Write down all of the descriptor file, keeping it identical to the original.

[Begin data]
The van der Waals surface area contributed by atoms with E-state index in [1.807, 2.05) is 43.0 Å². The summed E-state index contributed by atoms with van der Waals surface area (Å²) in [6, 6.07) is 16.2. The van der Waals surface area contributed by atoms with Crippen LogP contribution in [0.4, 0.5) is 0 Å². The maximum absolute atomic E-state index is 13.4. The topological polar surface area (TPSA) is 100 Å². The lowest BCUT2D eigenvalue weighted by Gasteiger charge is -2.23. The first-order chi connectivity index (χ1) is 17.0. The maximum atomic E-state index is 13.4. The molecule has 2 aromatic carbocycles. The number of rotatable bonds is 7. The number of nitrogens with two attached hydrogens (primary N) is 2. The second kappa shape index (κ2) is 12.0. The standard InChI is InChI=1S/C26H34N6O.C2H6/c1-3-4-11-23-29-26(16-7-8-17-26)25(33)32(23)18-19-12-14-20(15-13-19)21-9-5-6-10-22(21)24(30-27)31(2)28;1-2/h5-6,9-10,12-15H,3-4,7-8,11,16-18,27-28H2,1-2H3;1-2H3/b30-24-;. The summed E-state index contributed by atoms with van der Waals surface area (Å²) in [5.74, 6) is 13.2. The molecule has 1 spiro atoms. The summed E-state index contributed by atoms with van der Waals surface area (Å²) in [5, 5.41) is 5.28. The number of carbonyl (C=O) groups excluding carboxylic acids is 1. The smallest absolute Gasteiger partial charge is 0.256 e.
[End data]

The van der Waals surface area contributed by atoms with E-state index in [1.807, 2.05) is 43.0 Å². The summed E-state index contributed by atoms with van der Waals surface area (Å²) in [6, 6.07) is 16.2. The van der Waals surface area contributed by atoms with Crippen LogP contribution in [0.4, 0.5) is 0 Å². The maximum absolute atomic E-state index is 13.4. The topological polar surface area (TPSA) is 100 Å². The lowest BCUT2D eigenvalue weighted by Gasteiger charge is -2.23. The first-order chi connectivity index (χ1) is 17.0. The maximum atomic E-state index is 13.4. The molecule has 2 aromatic carbocycles. The number of rotatable bonds is 7. The number of nitrogens with two attached hydrogens (primary N) is 2. The second kappa shape index (κ2) is 12.0. The standard InChI is InChI=1S/C26H34N6O.C2H6/c1-3-4-11-23-29-26(16-7-8-17-26)25(33)32(23)18-19-12-14-20(15-13-19)21-9-5-6-10-22(21)24(30-27)31(2)28;1-2/h5-6,9-10,12-15H,3-4,7-8,11,16-18,27-28H2,1-2H3;1-2H3/b30-24-;. The summed E-state index contributed by atoms with van der Waals surface area (Å²) in [5.74, 6) is 13.2. The molecule has 1 spiro atoms. The summed E-state index contributed by atoms with van der Waals surface area (Å²) in [5, 5.41) is 5.28. The number of carbonyl (C=O) groups excluding carboxylic acids is 1. The smallest absolute Gasteiger partial charge is 0.256 e.